After two years of unprecedented challenges faced by real estate, experts share their predictions for 2022.

Will Kinnear

Will Kinnear

Founder, HEWN

We’re going to have to live with Covid, but undoubtedly it has shaped our way of life and will do so moving forward – with more flexible working and a greater emphasis on local economies. I’m excited for the opportunities ahead, especially with the return of our town centres. For so long we have seen regimented retail, business, leisure or residential zones, without the understanding that these should work in unison. A carefully curated blend will allow for a diverse economy creating a genuinely exciting place to live, work and play.

There have been some exciting shopping centre takeovers, and with the loss of department stores on many high streets there is ample opportunity in 2022 – especially with a greater take-up of management agreements. Coupled with this, the government’s levelling-up agenda will start to build momentum – there is only prosperity ahead for our sector if guidance is embraced and creativity is enhanced.

Michael Riordan

Michael Riordan

Managing director UK, Linesight

Covid will continue to affect the construction sector in 2022, with supply chain and inflation issues persisting. Intelligent procurement strategies will be required to mitigate associated risks across all sectors. Increasing pressure to combat Covid-19 variants will drive particular demand in the life sciences sector, including the construction of rapid-build vaccine manufacturing facilities and a growing trend to repurpose existing commercial real estate for combined office and laboratory facilities, mainly in urban locations.

The shortage of specialist data centre contractors will continue to affect tendering in this sector, resulting in clients seeking to negotiate with preferred partners. Many will switch to a two-stage procurement approach to mitigate risks on long-lead-time items.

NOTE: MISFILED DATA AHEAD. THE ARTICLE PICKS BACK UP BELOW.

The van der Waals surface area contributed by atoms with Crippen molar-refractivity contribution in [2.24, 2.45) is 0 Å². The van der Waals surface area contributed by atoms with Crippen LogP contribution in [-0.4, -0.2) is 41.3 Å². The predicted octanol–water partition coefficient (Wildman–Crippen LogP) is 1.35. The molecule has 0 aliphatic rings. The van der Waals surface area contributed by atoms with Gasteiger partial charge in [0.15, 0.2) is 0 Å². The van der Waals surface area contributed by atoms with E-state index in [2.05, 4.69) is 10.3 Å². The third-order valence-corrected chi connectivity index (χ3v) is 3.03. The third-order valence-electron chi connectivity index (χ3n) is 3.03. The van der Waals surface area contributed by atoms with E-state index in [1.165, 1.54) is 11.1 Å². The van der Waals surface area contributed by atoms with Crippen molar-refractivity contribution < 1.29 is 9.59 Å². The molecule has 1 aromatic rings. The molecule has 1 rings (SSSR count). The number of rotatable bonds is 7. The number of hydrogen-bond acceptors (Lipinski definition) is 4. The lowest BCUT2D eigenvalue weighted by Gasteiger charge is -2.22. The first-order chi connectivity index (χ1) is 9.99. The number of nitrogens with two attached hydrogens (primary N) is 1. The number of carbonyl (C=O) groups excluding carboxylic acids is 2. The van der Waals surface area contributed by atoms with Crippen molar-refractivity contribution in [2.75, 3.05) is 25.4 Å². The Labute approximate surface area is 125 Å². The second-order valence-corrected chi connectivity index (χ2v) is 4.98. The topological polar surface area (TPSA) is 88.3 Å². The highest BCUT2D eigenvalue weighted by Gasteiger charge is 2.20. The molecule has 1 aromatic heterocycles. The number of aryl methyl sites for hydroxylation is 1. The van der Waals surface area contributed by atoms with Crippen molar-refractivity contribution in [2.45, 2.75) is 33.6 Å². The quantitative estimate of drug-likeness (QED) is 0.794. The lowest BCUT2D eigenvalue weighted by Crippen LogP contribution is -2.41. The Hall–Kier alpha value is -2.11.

Following on from COP26, we anticipate strong growth in our work in the hydrogen and gigafactory areas, with increased focus on available and economical renewable power sources. Across all sectors, advanced strategies and early engagement with suppliers will be required to procure the right materials and products, at optimal prices and with the shortest travel times.

Tadhg Flanagan index

Tadhg Flanagan

Director, Breezblok

The vibe of 2022 will be similar to the year after the economic crash, with optimism in the air but hesitancy to commit, which will warm with the seasons. Earmarked redevelopment projects are likely to be sat on, due to the cost of materials and the lack of skilled workers; creating more meanwhile use and grey space – which is the breeder and feeder of small businesses as barriers to entry are much lower.

Hybrid working is here to stay, despite the reintroduction of some restrictions towards the end of last year. The ratio of work from home days to in the office is 2:3 but I suspect next year it will change to fall in favour of the office. The challenge to businesses, especially corporations, is to use flexible space more, which I suspect will become more of a feature in property strategies moving forward – it’s also more cost effective than signing a long-term lease.

James Howarth

Managing director, Sterling Property Ventures

The industry has now had the better part of two years to come to terms with major, likely permanent, changes in the way we work.

This period has especially highlighted the importance for companies and their employees to maintain access to physical workspaces that facilitate key benefits such as better collaboration, productivity and a strong sense of company culture. This year will therefore be one where lessons learnt throughout that time will be put into practice.

A ‘flight to quality’ is already well under way in major population centres like Birmingham, where we are delivering 103 Colmore Row, the tallest office building under construction outside London. I believe this growing demand for grade-A space will continue to spread into regions beyond the West Midlands and the South East, especially as the government ramps up its levelling-up agenda.

Whether new builds or retrofit, developers must be more prepared to deliver high-quality schemes in the right locations throughout the country to meet the evolving needs of businesses and their workers.

Continue to part 13 here

Predictions for 2022: Brace yourself…